Robber who was introduced to drugs by parents as child gets 11 years

A serial robber who was “introduced to criminality” by his drug-addicted parents at the age of 10 has been sentenced to 11 years for robbing three of his local pharmacies.

Robber who was introduced to drugs by parents as child gets 11 years

A serial robber who was “introduced to criminality” by his drug-addicted parents at the age of 10 has been sentenced to 11 years for robbing three of his local pharmacies.

Lee Boylan (aka Lee Black) (aged 31) of Smithfield Terrace, Smithfield, pleaded guilty at Dublin Circuit Criminal Court to five separate robberies between January 2012 and April 2012.

He raided one of the pharmacies three times in the space of 10 days. During the final robbery of this store the owner told him that she had no more drugs to give him because he had taken them all.

Garda Colin Davidson told Anne Marie Lawlor BL, prosecuting, when the evidence was first heard last June, that these five robberies were committed while Boylan was on a suspended portion of a sentence he received in 2008.

He was also on High Court bail when he carried out the final two robberies.

Boylan was released from prison in late 2011, from the 2008 sentence, on the condition that he engage with drug treatment and not come to garda attention for three years. He failed to go for treatment and within a number of months he was back to carrying out armed robberies.

He has 52 previous convictions for robbery, attempted robbery, burglary, possession of knives, criminal damage and theft.

Sean Guerin SC defending read from a psychiatric report which outlined that Boylan’s parents sent him out to steal in order to fund their own drug addictions when he was 10 years old.

His four siblings had previously been taken into care but he was allowed remain at home.

By the time Boylan was 12 years of age he was taking drugs with his parents and assisting his mother in finding a vein so she could shoot up heroin.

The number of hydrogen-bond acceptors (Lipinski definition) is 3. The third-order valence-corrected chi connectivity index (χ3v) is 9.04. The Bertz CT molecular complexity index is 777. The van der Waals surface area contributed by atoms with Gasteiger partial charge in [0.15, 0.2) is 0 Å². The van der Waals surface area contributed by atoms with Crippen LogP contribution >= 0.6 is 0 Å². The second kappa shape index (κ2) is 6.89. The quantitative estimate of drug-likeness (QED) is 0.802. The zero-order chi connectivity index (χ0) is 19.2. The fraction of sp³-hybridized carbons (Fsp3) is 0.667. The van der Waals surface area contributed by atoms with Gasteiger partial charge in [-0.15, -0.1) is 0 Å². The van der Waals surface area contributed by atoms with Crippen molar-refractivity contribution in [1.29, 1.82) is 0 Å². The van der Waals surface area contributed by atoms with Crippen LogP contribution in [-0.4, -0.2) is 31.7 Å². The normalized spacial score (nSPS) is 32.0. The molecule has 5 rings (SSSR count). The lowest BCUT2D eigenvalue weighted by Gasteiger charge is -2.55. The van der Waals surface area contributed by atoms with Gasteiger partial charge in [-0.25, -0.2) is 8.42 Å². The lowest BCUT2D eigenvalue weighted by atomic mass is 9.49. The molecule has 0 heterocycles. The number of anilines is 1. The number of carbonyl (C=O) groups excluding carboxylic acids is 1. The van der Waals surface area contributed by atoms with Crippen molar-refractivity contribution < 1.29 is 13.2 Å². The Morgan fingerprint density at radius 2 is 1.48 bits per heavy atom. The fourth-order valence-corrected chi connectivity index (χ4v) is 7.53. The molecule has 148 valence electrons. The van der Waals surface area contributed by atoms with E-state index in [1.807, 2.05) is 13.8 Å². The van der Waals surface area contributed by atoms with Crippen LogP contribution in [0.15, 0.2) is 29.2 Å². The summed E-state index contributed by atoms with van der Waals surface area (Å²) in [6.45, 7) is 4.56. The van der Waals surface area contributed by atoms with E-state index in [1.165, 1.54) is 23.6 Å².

Mr Guerin told Judge Mary Ellen Ring that his client’s first recorded conviction occurred a week before his 11th birthday and said he has had “little experience of liberty since”.

He described Boylan as “a chaotic and impulsive offender” but added that he is neither dangerous nor malicious. He reminded the judge that no staff members were injured during the course of the robberies.

Mr Guerin said his client has since motivated himself and has stabilised his drug addiction.

The drug addiction counsellor in Wheatfield Prison concluded in a report before the court that Boylan was suitable for residential drug treatment but is waiting on a place to become available.

Counsel submitted that the fact Boylan carried out five robberies of pharmacies so close to his home supported a contention that he was “chaotic, desperate and incapable of controlling himself”.

“He was introduced to criminality by his own parents,” Mr Guerin submitted before he suggested that the court should allow his client to attend for treatment before finalising sentence.

Judge Ring had previously adjourned the case and ordered a probation report.

She said the staff in the pharmacies would have been traumatised by Boylan returning to them and said such establishments were an “easy target”.

Judge Ring later granted Boylan bail on July 23 to attend for drug treatment with Father Peter McVerry but when he got to the centre he failed a drug test and was not allowed in.

A warrant was issued for his arrest when he didn’t alert his solicitor to the fact that he had not attended for treatment. He was arrested on July 31 and has been remanded in custody since.

Judge Ring said today that Boylan didn’t take the opportunity given to him by Judge Katherine Delahunt in 2011 to get drug free nor had he taken the chance that she had given him in July.

She accepted that he was deficient in terms of his education and employment, “flowing from what he grew up with and what he saw in his own life” but said he was now 31 years old and had to start taking responsibility for his drug addiction.

The judge re-activated the three year balance of the sentence handed down in 2008 before she imposed a consecutive term of eight years. She suspended the final 12 months on condition that he liaise with the Probation Service upon his release.

Boylan was still on the suspended portion of the sentence when he raided Blackhall Pharmacy on January 7, 2012. He used a knife to threaten staff before he left with cash and drugs.

He returned two days later and robbed the pharmacy again before he raided to it the final time on January 17, 2012.

Boylan was arrested after he was identified on CCTV footage and although initially remanded in custody, he was granted High Court bail on April 23, 2012.

Five days later he carried out a fourth raid on another pharmacy and a fifth robbery of a third chemist two days after that on April 30, 2012. He was arrested and remanded in custody for sentence.

Boylan was caught each time by gardaí after viewing CCTV footage and in each robbery he threatened staff with knives, on one occasion an axe, before he fled with cash and prescription medication.

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